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Opinion

[Editorial] Prop up large companies

Emergency steps focus on SMEs; quick support needed to protect key industries

Economic shocks from the coronavirus pandemic are deepening.

Bank of Korea Gov. Lee Ju-yeol said Thursday that it will not be easy for the South Korean economy to grow 1 percent this year even if the pandemic subsides in the second quarter. The Korea Economic Research Institute forecast minus 2.3 percent, and global institutes including Nomura Securities and Fitch Ratings projected that Korea will show negative growth this year.

The Korean economy shrank on two occasions, in 1980 (minus 1.6 percent) when it was hit hard by the second oil crisis and in 1998 (minus 5.1 percent) when it sought a bailout from the International Monetary Fund.

Korea was already mired in an economic downturn even before the coronavirus outbreak. Last year, its growth hit a 10-year low of 2.0 percent year-on-year.

In February, production, consumption and investment all marked negative growth. Output and consumption decreased the most since 2011.

Self-employed businesspeople and companies were suffering from shrinking domestic sales and decreasing exports. According to the research institute’s analysis of 685 Kospi-listed companies, 21 percent earned less last year than they paid in interest on their bank loans.

In this situation, the pandemic dealt a further blow to the Korean economy.

The airline, tourism and food service industries are close to starvation. Large companies in such key industries as petrochemicals, automobiles, shipbuilding and heavy industries are struggling to keep their heads above water. They have taken painstaking self-rescue steps such as cutting back jobs, sending employees on furlough and reducing output.

According to a survey of 366 companies by job search engine Saramin, 9 in 10 said they could not endure the impact of COVID-19 for more than five months.

The US economy is showing worrisome signs, too. The forced closure of businesses across the US and the resulting surge in unemployment due to the pandemic will cause growth to contract by as much as 30 percent in the second quarter, according to a Pacific Management Co. economist’s forecast.

The global economy is at risk of getting trapped in a vicious circle of a slump in the real economy and corporate bankruptcies due to a temporary lack of funds.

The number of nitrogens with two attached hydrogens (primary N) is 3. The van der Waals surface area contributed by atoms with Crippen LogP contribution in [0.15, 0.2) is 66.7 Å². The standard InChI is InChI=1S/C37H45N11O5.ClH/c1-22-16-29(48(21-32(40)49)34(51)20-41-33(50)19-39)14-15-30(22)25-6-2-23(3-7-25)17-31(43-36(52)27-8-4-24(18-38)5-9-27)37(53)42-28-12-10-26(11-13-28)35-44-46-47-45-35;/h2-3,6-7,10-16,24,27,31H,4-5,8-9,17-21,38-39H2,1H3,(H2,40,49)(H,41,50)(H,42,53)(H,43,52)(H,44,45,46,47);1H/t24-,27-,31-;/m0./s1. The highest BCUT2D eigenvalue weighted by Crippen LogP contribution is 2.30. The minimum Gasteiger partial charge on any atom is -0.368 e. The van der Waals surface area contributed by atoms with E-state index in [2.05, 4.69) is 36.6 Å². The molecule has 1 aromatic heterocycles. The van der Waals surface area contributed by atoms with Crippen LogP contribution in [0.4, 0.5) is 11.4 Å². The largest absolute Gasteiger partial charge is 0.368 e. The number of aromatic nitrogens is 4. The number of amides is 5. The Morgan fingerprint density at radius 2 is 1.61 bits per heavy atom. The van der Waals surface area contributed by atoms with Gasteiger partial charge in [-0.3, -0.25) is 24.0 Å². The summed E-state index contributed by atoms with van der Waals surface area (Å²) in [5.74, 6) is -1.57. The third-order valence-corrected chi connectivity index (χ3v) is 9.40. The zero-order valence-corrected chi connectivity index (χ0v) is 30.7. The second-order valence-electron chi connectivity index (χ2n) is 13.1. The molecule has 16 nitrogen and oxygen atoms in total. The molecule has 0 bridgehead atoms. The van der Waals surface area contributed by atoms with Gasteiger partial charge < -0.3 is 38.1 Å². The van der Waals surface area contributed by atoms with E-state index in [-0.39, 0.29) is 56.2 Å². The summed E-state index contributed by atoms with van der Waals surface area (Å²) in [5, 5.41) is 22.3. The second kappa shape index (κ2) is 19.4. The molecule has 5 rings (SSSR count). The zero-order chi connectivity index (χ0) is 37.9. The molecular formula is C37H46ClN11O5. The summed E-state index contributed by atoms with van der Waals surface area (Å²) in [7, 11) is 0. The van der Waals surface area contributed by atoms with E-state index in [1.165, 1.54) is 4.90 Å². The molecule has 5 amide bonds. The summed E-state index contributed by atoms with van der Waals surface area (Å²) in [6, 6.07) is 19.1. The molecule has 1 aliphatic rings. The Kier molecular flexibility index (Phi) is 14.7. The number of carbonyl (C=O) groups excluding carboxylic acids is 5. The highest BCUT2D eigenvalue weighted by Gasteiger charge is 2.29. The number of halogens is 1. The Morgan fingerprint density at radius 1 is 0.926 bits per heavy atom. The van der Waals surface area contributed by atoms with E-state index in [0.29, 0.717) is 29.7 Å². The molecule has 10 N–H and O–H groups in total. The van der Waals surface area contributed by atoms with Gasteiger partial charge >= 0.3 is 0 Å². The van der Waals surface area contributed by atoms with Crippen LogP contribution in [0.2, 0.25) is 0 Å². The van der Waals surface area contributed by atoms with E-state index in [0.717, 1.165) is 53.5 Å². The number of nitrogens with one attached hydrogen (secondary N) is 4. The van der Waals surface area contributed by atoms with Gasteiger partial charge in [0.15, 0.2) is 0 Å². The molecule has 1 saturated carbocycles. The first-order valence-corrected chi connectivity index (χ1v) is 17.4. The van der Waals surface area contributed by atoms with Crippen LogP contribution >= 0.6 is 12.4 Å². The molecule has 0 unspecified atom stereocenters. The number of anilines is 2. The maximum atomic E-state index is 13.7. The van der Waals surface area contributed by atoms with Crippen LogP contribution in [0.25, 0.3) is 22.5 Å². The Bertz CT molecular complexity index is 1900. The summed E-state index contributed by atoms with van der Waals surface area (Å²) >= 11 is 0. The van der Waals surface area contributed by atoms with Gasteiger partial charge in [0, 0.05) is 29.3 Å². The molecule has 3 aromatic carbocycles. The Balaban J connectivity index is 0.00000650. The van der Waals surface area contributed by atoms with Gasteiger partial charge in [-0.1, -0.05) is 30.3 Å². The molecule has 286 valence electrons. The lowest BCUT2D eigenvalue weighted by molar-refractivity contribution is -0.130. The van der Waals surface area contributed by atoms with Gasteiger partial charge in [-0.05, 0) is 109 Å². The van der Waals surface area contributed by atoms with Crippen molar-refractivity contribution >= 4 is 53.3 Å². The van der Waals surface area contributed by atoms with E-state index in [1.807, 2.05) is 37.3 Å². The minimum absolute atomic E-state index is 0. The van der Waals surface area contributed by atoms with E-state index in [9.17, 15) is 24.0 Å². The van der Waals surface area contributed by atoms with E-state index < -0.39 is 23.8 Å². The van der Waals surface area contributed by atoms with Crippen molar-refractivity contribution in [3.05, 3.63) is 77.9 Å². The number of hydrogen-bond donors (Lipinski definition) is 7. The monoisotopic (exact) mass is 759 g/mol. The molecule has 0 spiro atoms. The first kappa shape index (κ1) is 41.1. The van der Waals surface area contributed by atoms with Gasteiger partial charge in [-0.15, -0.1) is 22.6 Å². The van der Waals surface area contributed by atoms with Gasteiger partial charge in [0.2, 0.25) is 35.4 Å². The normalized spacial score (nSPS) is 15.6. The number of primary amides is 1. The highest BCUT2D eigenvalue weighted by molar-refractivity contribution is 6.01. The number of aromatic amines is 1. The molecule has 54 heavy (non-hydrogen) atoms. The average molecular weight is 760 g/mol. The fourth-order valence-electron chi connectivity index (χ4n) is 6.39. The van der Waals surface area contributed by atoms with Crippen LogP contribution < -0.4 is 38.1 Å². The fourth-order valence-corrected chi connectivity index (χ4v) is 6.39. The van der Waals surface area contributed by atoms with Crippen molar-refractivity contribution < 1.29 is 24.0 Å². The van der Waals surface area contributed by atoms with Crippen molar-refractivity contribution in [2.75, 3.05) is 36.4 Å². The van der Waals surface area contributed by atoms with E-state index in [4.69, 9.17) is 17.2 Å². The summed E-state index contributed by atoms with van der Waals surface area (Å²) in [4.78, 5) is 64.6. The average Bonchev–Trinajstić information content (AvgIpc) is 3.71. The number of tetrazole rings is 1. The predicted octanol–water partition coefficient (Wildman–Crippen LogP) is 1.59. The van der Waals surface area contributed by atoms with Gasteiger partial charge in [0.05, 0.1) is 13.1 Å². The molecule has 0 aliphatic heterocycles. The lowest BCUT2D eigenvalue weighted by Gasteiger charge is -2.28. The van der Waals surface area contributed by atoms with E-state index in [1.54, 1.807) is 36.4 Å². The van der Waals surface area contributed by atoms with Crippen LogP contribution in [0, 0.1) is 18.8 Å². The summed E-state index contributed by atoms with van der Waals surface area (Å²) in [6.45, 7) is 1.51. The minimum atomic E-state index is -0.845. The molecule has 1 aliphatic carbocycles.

The Korean government delivered lukewarm responses, while other countries released hefty business support measures.

The US Congress passed a massive $2 trillion stimulus package that provided $500 billion in aid for corporations, including airline companies.

Germany decided to create a 600 billion euro ($656 billion) “economic stabilization fund” offering 400 billion euros’ worth of debt guarantees, 100 billion euros either to lend directly to troubled firms or buy stakes in them, and 100 billion euros to fund a state investment bank.

Korea unveiled a 100 trillion won ($82.4 billion) emergency rescue package for businesses and a 36 trillion won assistance package for exporters. But most of the packages are focused on small and medium-sized firms and self-employed businesspeople.

It is right to prop up small businesses intensively in the early days of economic damage from the epidemic, considering they are among the most vulnerable. But if the pandemic drags on, it is not only small and medium-sized businesses that can ill afford to endure.

Large companies, the mainstay of a national economy, are in need of short-term liquidity. They demand that the government draw up support measures quickly.

A lobby for car and car parts industries called for the government to provide 33 trillion won in liquidity. Overseas car assembly lines have stopped. Airline companies are on the verge of collapse. They have repeatedly asked for special fiscal help, loan guarantees and tax breaks. Air carriers utilize less than 10 percent of their passenger aircraft fleets.

The government says it will back up key industries, but has not unveiled measures yet. Companies are barely holding on, with an array of emergency steps. Large companies, if left as they are in several months, may face the risk of going technically bankrupt as they run out of cash temporarily.

Of course, the government cannot inject fiscal resources into nonviable zombie companies. But large companies must not be put on the back burner. The government should look around and must not miss the golden hour of support.
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